News & Events

HHF Endorses California Pediatric Hearing Aids Bill

A young girl speaks at the podium during Assemblyman Bloom’s press conference to introduce his bill to require insurance companies to cover pediatric hearing aids. Credit: Richard Bloom

A young girl speaks at the podium during Assemblyman Bloom’s press conference to introduce his bill to require insurance companies to cover pediatric hearing aids. Credit: Richard Bloom

Hearing Health Foundation (HHF) has formally endorsed AB 598, a bill in California calling for the expansion of hearing aid insurance coverage for children.

California resident Elizabeth Keithley, Ph.D., Chair of HHF’s Board of Directors, recently wrote a letter of support to Assemblywoman Lorena Sanchez, who has stopped earlier versions of the bill. You can read her letter below.

If you live in California and would like to identify and contact your representative about AB 598, you may do so here.


Letter of Support from Elizabeth Keithley, Ph.D.

Dear Assemblywoman Lorena Gonzalez,

Thank you for the leadership you provide to San Diego. I write to you as the Chair of the Board of Hearing Health Foundation (HHF) and Professor Emerita of Surgery/Otolaryngology Head and Neck Surgery at the University of California, San Diego, School of Medicine. I am requesting your support for AB 598, introduced by Assemblyman Richard Bloom, which will require insurance coverage for children’s hearing aids in our state.

HHF is the nation’s largest nonprofit funder of hearing and balance research. Our scientists’ work has led to development of cochlear implants, innovative ear treatments, and progress toward biological cures for hearing loss. We work tirelessly to better the lives of the 50 million Americans with hearing loss.

Beyond research, HHF has been a longtime advocate for Universal Newborn Hearing Screenings, federally mandated in the 1990s. Identifying hearing loss at birth enables parents to promptly pursue intervention for their child. The first six months of a child’s life are the most critical in forming auditory pathways in the brain to hear.

The majority of individuals with sensorineural (permanent) hearing loss, including children, can benefit from hearing aids as treatment to communicate, learn, and develop healthily. A pair of pediatric hearing aids can burden a family by as much as $6000 per pair, which generally must be replaced every three to five years. This is an out-of-pocket expense of over $40,000 before a child reaches 21.

This immense financial barrier to treatment result in absence of treatment that then inhibits children’s social, speech and language development, and academic performance. For an individual child who does not receive intervention, the estimated cost of special education and loss of productivity is $1M.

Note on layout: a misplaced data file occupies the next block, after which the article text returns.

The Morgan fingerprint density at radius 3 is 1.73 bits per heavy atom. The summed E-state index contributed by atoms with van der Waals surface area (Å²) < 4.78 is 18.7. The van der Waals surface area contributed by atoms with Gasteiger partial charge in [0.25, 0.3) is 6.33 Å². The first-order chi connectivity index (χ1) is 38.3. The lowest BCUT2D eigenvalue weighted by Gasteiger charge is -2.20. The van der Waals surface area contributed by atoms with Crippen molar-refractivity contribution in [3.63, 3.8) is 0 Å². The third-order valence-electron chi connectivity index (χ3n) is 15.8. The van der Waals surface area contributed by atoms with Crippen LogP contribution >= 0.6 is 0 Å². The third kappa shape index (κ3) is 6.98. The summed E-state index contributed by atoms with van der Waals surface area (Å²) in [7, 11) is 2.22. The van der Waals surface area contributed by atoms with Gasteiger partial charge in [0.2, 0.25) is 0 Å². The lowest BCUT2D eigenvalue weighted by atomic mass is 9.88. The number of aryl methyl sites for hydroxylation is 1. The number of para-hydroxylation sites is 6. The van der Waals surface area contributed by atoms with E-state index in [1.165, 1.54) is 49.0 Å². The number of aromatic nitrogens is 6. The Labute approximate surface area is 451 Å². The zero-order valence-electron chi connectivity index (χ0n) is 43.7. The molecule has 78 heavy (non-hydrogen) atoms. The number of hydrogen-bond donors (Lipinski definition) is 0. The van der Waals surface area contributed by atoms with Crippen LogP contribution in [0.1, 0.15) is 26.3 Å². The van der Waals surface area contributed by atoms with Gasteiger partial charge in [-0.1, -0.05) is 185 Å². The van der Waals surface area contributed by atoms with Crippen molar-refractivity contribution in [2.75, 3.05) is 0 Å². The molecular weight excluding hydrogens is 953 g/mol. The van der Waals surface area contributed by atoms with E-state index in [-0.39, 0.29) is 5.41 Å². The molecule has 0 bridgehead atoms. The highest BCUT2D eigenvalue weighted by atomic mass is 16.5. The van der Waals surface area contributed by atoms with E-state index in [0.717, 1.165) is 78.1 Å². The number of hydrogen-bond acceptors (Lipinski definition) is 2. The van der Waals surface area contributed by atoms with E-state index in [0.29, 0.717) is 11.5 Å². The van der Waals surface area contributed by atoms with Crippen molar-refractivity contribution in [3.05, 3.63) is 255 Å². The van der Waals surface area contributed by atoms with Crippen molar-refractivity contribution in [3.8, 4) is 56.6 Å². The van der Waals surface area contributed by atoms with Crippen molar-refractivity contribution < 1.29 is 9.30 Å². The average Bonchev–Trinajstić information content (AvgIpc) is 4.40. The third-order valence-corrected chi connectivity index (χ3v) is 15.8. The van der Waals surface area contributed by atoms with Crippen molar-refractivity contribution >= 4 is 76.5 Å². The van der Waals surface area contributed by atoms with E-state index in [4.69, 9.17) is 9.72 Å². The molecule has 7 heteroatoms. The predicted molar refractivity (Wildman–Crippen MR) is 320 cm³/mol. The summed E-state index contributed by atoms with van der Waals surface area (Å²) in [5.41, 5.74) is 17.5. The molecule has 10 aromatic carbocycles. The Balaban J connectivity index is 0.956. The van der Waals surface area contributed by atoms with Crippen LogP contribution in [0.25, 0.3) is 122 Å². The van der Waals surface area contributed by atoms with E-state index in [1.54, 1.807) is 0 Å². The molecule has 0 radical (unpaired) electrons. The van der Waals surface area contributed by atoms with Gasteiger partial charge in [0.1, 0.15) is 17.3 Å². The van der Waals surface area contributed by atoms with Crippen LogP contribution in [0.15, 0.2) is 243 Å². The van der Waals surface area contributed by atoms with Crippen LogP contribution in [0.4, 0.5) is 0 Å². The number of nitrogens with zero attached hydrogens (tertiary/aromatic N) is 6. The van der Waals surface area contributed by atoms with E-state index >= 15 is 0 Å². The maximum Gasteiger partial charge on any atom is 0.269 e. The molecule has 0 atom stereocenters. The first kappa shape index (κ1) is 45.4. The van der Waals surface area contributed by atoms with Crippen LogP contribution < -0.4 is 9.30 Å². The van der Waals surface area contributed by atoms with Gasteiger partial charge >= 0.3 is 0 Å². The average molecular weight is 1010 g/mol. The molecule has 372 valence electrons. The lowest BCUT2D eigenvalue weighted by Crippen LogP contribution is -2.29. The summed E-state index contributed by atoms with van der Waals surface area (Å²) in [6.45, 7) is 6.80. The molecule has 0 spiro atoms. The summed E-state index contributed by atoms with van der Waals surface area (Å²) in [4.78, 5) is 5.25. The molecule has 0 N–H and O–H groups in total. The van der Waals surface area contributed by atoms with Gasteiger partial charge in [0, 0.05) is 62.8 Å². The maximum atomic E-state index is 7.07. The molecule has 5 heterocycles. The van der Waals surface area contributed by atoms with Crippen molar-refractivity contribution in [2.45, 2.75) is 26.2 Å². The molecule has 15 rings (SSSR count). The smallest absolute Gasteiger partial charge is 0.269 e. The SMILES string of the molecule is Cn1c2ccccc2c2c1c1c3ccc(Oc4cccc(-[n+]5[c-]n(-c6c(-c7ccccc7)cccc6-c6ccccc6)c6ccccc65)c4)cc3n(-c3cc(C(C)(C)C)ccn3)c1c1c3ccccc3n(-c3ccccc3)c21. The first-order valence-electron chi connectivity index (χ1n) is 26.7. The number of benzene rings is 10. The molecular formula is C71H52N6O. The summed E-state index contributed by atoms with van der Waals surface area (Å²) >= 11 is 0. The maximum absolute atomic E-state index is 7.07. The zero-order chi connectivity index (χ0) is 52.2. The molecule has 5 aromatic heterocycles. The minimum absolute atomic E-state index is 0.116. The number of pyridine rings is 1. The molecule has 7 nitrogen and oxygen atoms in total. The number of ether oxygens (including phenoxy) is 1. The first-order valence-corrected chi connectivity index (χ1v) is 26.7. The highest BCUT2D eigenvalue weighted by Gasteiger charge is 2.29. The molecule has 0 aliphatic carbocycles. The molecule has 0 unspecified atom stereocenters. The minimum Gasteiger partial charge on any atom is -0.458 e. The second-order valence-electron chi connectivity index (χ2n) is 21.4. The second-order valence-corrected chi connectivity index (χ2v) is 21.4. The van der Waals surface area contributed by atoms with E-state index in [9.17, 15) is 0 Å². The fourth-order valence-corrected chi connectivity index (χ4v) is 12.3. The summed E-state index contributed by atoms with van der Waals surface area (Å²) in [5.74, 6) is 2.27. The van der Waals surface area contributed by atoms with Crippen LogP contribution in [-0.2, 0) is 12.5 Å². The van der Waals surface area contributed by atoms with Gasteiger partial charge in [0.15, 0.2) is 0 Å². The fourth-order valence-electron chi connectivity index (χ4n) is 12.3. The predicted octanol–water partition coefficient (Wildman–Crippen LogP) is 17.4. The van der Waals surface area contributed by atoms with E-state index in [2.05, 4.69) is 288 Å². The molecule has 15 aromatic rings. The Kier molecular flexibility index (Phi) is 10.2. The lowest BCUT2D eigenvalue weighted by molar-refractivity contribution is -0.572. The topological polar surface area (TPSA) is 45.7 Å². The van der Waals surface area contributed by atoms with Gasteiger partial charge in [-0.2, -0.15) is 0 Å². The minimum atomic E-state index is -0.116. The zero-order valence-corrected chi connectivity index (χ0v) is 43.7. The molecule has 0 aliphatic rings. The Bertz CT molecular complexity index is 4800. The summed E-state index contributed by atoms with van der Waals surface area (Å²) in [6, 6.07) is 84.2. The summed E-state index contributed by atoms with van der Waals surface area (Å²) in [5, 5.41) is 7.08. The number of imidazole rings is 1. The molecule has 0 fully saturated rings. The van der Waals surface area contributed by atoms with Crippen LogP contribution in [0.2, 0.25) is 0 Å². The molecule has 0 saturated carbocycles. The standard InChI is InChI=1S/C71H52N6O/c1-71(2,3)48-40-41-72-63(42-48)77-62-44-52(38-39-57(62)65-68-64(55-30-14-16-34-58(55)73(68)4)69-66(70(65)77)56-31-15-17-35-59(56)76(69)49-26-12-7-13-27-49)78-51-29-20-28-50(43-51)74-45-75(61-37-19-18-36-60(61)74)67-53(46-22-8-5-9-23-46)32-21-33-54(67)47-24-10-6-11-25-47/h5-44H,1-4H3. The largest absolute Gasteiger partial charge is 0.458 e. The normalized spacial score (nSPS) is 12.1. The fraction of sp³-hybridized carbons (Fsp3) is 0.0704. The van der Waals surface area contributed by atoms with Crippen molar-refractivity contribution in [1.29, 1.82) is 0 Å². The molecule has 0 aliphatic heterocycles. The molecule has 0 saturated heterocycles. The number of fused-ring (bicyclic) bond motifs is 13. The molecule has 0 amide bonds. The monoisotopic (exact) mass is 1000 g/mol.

Right now, California urgently needs the help of leaders like you to relieve families from the stress of choosing between hearing aids for their children and other health necessities. The strength of the future CA workforce depends on it.

Thank you for your consideration. I truly hope you will act to support California’s children through AB 598.

Sincerely,

Elizabeth M. Keithley, Ph.D.

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What You Made Possible in 2018

By Lauren McGrath

Hearing Health Foundation (HHF) is thrilled to release our new Annual Report, a compact account of Fiscal Year 2018 (October 1, 2017 - September 30). The report’s few dozen pages are symbolically bound between striking images of the inner ears of mice — our small, fellow mammals who continue to show new capabilities in hearing restoration, which will one day be possible for people with hearing loss.

Inside, you’ll find summaries of the most important discoveries that have emerged from our scientists’ labs — in almost all 50 states (see our map of funded institutions on p. 14)! Updates from the Hearing Restoration Project, Emerging Research Grants, and Ménière's Disease Grants programs kick off on p. 28. This work is only possible because of our generous and committed supporters. A few remarkable donors’ stories are highlighted on pp. 6-9, and the full list of those who gave begins on p. 16.

2018 was HHF’s 60th anniversary year, and in celebration of turning “60 years strong,” the report also catalogues some of the notable accomplishments that materialized because of the ambitious vision of our late founder, Collette Ramsey Baker, beginning on p. 10. “My mother made a promise that, if [her hearing loss surgery] worked, she would do something to support research to find the causes of deafness and develop better treatments,” said Ramsey Baker’s daughter, Collette Wynn.